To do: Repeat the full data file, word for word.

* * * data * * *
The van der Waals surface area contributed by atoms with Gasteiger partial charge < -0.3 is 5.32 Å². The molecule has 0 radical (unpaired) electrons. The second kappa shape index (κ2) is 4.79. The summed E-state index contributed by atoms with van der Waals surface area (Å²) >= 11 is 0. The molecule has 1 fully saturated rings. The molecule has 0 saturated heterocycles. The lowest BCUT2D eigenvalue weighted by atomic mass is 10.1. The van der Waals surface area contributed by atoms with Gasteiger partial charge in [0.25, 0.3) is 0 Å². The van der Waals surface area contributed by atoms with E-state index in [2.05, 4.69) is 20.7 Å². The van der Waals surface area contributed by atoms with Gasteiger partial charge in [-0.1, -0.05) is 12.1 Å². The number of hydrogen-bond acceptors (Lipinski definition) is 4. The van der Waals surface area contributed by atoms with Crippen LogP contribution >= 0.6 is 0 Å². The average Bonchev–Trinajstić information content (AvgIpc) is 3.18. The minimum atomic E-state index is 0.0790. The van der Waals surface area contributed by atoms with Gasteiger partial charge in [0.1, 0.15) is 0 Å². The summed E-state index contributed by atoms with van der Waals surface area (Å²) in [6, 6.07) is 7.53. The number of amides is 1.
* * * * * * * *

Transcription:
The van der Waals surface area contributed by atoms with Gasteiger partial charge < -0.3 is 5.32 Å². The molecule has 0 radical (unpaired) electrons. The second kappa shape index (κ2) is 4.79. The summed E-state index contributed by atoms with van der Waals surface area (Å²) >= 11 is 0. The molecule has 1 fully saturated rings. The molecule has 0 saturated heterocycles. The lowest BCUT2D eigenvalue weighted by atomic mass is 10.1. The van der Waals surface area contributed by atoms with Gasteiger partial charge in [0.25, 0.3) is 0 Å². The van der Waals surface area contributed by atoms with E-state index in [2.05, 4.69) is 20.7 Å². The van der Waals surface area contributed by atoms with Gasteiger partial charge in [-0.1, -0.05) is 12.1 Å². The number of hydrogen-bond acceptors (Lipinski definition) is 4. The van der Waals surface area contributed by atoms with Crippen LogP contribution >= 0.6 is 0 Å². The average Bonchev–Trinajstić information content (AvgIpc) is 3.18. The minimum atomic E-state index is 0.0790. The van der Waals surface area contributed by atoms with Gasteiger partial charge in [0.1, 0.15) is 0 Å². The summed E-state index contributed by atoms with van der Waals surface area (Å²) in [6, 6.07) is 7.53. The number of amides is 1.